Green IT France recently estimated that the 3,700 data centers scattered around the world account for around 2% of global electricity consumption. The millions of servers that these centers host account for 25% of the Internet-produced greenhouse gas emissions, in contrast to the 47% generated by actual users.
In many respects, it’s still an uphill battle, as data centers present a significant energy challenge. But New Orleans data centers like the ones featured in this article contribute to a greener environment by adopting measures like:
- Processors that use up less power
- Energy-efficient cooling fans
- Improved DC voltage regulators
- Minimizing building footprints
- Waste recycling
- Alternative energy technologies such as evaporative cooling and heat pumps
- Low-emission building materials
In general, bigger data centers managed by well-known Internet brands like Google and Yahoo tend to lead the way when it comes to energy-efficiency.
Small, medium, and corporately-owned facilities account for the greater percentage of energy consumed by data centers because in general they are less efficient, but that situation is slowly changing.
Fogo Data Centers
Located on the 10th floor of a 21-story high-rise, the Fogo Data Center in New Orleans occupies approximately 7,000 square feet and employs a variety of energy-saving technologies to reduce its carbon footprint.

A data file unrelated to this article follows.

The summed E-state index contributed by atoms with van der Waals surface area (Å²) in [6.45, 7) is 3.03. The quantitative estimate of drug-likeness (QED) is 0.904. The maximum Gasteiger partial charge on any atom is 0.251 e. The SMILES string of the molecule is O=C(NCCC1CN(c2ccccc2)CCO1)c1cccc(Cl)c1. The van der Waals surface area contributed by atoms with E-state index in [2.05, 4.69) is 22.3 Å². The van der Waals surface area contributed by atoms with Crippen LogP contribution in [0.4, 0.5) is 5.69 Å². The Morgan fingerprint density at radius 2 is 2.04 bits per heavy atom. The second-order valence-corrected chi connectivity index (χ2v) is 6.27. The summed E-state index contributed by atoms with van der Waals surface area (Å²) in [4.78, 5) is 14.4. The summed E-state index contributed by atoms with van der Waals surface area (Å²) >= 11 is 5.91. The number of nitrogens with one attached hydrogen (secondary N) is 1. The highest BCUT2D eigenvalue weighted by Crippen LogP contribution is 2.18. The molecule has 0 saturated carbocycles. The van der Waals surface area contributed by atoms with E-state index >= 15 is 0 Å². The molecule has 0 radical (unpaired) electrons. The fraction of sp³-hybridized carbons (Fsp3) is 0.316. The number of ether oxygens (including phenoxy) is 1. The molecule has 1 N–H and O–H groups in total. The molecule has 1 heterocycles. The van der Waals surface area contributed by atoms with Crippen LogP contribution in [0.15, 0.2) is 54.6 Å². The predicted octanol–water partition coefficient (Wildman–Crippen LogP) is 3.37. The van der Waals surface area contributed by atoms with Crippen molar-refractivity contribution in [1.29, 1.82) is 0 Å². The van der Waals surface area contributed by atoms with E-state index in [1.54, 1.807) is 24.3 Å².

Hosting services feature 100 kVA of redundant power, UPS systems with a single backup diesel generator, 1,500 tons of cooling with redundant cooling infrastructure specifically for the data center and lobby, and a backup chiller in case of a primary chiller failure. All Liebert precision cooling units have N+1 redundancy.
Cogent Colocation Solutions is situated in an office tower at the intersection of Poydras Street and St. Charles Avenue in downtown New Orleans. The data center has 7,812 square feet of colocation space and an energy-efficient HVAC system featuring Liebert units and rooftop condensers.
Both Fogo and Cogent arrange their server racks in alternating ‘hot / cold’ aisles. In one aisle, the machines face each other, while the next aisle has the rear of each machine facing out and blowing warm air into the space. This orientation is organized so that energy loss is heavily reduced and server life is prolonged.
These New Orleans data centers also employ power-saving technologies that lower server processor clock rates when the processor is inactive. This limits overall power consumption and reduces heat generation, which in turn allows cooling fans to operate more slowly.
The Bottom Line
Building a green data center or refurbishing an existing one to make it more eco-friendly can requires a significant financial investment in the beginning, but there will be cost savings in the long run, especially in terms of operations and equipment maintenance.
Employees also enjoy a healthier, more comfortable workplace, which reduces sick time and turnover. If copied, the green strategies employed by data centers in New Orleans can lower greenhouse gas emissions, reduce energy bills, and contribute to a healthier community.
Does your data center make green strategies a priority? Let us know your thoughts in the Comments box below.
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